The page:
Monday, March 20. 2017
I have just taken a few weeks break after participating in this year’s Vancouver International Wine Festival in February. For those who may not be familiar with it, the VIWF is Canada’s premier annual wine festival. Each year, the spotlight shines on a particular country or wine region. This time around the featured country was Canada. The home Province, British Columbia, was out in force with close to sixty wineries represented. Ontario, Canada’s largest wine region, had a more modest presence with only 15 wineries present. Much smaller Nova Scotia, however, took full advantage of the opportunity to shine, with 6 wineries on parade.
The Vancouver hosts, organizers of the festival, local representatives of the hospitality trade as well as media were very welcoming and hospitable. From the start, there was a definite buzz about Nova Scotia. West Coasters were genuinely excited and interested to find out more about this small wine region at the other end of the country. At the show, the Nova Scotia winery booths were clustered close together, with a prominently placed display and tasting booth entirely devoted to Nova Scotia’s unique Tidal Bay Appellation wines.
I spent some time watching people gathered around the Nova Scotia corner, gauging the volume of traffic and the reactions of visitors. Evidently, Nova Scotia sparkling wines as well as Tidal Bay wines were very well received. Returning native British Columbian, Bruce Ewert of l’Acadie Vineyards, garnered special attention. Ewert had an established reputation as a respected sparkling winemaker in the Okanagan before establishing, together with his Nova Scotian partner, l’Acadie Vineyards in the Gaspereau Valley. People were particularly interested in tasting his certified organic Traditional Method sparkling wines. I caught a clip from Global TV showing visitors reactions to tasting Nova Scotia wines, together with interviews with Bruce Ewert and other Nova Scotia winery people, all reflecting very favourable impressions of the region.
Together with expert speakers from the other two regions, British Columbia and Ontario, I had the opportunity to take part in a Trade and Media Master Class panel discussion on Canadian Sparkling wines. This was a rare opportunity to showcase top examples of Canada’s fine sparkling wines from Coast to Coast. There were five wines from B.C., including one from Vancouver Island and four each from Ontario and Nova Scotia.
There were some very good wines in the lineup, with standouts from all three regions, demonstrating that Canada’s cool climate viticulture is well suited to producing top sparkling wines. I was particularly impressed with the Ontario offering, “Cuvée Peter Huff 2011,” from Huff Estates, VQA Prince Edward County. It showed great delicacy and finesse with fine mousse, white peach and mineral character. Also remarkably good was the “Trius Brut NV, VQA Niagara Peninsula” which presented soft floral and stone fruit notes backed by incisive acidity and firm stony grip.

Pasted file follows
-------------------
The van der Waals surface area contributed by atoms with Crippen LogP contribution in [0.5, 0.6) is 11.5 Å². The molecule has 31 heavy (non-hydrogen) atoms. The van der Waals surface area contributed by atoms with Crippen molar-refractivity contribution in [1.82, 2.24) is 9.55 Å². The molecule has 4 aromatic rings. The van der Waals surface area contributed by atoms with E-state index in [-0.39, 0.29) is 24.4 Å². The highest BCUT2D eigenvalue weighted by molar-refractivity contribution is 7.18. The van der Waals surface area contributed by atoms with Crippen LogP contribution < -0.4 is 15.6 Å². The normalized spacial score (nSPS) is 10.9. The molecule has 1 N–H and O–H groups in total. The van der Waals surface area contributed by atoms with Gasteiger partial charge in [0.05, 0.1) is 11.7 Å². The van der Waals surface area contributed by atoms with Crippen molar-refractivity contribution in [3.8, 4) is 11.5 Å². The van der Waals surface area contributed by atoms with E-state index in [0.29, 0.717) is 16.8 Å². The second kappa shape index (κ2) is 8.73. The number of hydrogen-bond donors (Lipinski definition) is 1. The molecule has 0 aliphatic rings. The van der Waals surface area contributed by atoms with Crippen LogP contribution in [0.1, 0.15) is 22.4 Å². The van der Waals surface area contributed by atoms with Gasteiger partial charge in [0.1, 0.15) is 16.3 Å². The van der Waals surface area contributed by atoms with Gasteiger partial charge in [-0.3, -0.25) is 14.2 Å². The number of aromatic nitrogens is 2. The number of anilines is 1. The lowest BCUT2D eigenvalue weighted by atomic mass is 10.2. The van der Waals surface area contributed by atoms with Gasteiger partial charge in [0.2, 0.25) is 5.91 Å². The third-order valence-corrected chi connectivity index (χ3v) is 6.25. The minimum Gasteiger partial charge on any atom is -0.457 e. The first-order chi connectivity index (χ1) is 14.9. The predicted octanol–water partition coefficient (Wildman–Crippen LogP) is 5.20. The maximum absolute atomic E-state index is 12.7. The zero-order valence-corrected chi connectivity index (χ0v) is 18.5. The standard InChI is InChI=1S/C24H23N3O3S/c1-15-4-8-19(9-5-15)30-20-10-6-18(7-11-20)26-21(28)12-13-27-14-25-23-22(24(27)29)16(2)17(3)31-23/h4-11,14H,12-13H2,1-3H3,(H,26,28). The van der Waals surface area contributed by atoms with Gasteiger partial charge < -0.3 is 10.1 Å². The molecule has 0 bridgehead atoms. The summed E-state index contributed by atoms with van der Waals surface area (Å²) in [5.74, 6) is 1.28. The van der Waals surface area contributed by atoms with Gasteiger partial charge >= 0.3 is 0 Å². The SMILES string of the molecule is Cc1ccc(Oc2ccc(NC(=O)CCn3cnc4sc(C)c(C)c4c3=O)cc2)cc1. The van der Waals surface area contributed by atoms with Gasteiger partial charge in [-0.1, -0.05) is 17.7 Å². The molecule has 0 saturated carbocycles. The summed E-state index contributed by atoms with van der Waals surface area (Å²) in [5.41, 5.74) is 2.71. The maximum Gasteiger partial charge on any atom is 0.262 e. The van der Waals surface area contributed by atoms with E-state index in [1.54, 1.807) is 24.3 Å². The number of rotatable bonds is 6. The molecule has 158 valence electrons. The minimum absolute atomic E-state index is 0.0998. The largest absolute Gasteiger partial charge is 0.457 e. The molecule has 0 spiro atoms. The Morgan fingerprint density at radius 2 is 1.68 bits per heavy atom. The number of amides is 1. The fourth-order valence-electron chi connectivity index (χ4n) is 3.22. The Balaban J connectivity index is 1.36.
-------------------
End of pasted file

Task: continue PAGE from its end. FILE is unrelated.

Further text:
I thought that the B.C. sparklers in the tasting were more diverse in style and not necessarily the best that the region has to offer. Averill Creek Vineyard, from Vancouver Island, presented their “Charme de l’isle NV,” a Charmat method fizz in a pleasing, easy drinking style reminiscent of Prosecco. Perhaps the most interesting B.C. offering was the Cipes Brut NV from Summerhill Pyramid Winery. This wine is an unusual blend of Riesling, Chardonnay and Pinot Blanc. It presented intriguing minty, floral, citrus and green apple character together with a subtle smokiness. I thought that Summerhill’s “Blanc de Blancs, 2010,” which had been presented at an earlier session, was a more classic example of what this winery can do. It showed delicate floral scents with green apple, stony mineral, bright acidity and creamy richness on the palate.
The four Nova Scotia wineries each presented vintage-dated Traditional Method wines with some bottle age. All manifested the clean pure fruit, lively acidity and firm minerality produced by Nova Scotia’s distinctive terroir. L’Acadie Vineyards “Prestige Brut Estate, 2010” showcased the qualities of l’Acadie Blanc, Nova Scotia's most consistent white variety, with additional complexity from extended five year tirage. While Domaine de Grand Pré “Vintage Brut, 2009” and Benjamin Bridge “Brut Reserve, 2008” both showed well, the standout this time around was Blomidon Estate Winery’s “Late Pick Chardonnay, 2011.” It revealed excellent development with enticing floral perfume, rich creamy brioche, fine citrus fruit, and an unctuously creamy palate balanced by bright acidity and firm mineral grip.
Over the course of the festival, I had the opportunity to taste a wide variety of very impressive Canadian wines. The range of styles and diverse grape varieties that now thrive in Canada’s far-flung wine regions is amazing. From the time that I served as a judge in the early days of the Canadian Wine Awards (2000-2005), the evolution to more clearly focused wines, reflecting greater understanding of regional terroir, together with vastly improved quality has put Canadian wine in another league.
There was growing support expressed during the expert sessions for the idea of “Brand Canada,” a unified Canadian strategy for developing more export opportunities for Canadian wines as a whole. Unfortunately, the Balkanised nature of the country, with jealously guarded Provincial jurisdictions, continues to work against this eminently sensible plan. Nonetheless, the good will expressed in Vancouver may have planted some seeds leading towards a more collaborative strategy in the future.
Vancouver International Wine Festival 2017